This person will either be someone appointed by a lasting power of attorney (or an enduring power of attorney in cases where the appointment was made prior to October 2007), or a financial deputy appointed by the Court of Protection.
In managing the affairs of the person lacking capacity, the attorney or deputy may wish to make financial gifts on behalf of the person lacking capacity, for example on birthdays, weddings, christenings or at Christmas. Whilst such gifts appear reasonable, many attorneys and deputies simply are not aware that they have very limited power to make such gifts.
There are complex rules, limits and restrictions on gifts by attorneys and deputies so it is important to seek professional advice from lawyers who specialise in this type of work. The legal costs of successful applications in this regard are usually paid by the person lacking mental capacity.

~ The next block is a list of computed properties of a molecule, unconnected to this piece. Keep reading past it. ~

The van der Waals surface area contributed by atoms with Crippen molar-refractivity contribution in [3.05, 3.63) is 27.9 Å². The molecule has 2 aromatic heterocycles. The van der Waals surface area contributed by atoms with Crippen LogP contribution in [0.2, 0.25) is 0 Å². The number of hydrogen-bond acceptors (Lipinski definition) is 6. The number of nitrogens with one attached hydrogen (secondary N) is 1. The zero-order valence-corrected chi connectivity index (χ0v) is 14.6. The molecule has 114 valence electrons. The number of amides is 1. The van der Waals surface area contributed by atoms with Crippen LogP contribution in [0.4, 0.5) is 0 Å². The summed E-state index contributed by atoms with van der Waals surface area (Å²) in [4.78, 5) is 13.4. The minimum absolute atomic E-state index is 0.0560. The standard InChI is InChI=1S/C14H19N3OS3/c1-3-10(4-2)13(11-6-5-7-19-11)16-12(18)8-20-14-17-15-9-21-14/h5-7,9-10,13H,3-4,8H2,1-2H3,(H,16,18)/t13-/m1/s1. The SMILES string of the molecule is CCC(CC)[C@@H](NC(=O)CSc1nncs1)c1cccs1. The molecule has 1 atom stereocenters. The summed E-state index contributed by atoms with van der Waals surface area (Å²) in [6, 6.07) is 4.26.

Our lawyers’ recent experience includes:
Applying to the court for authority to make lifetime gifts for a mentally incapable person. In one case it was to discharge a mortgage for her sibling.
Applying to the court for authority to enter into a deed of variation for the mentally incapable person where she did not require the benefit from the estate as she had, herself, more than sufficient assets for all possible eventualities. This was agreed and saved about £90,000.00 of inheritance tax that would have otherwise had to be paid from the estate of the mentally incapable person (the ultimate beneficiaries were the same under both estates).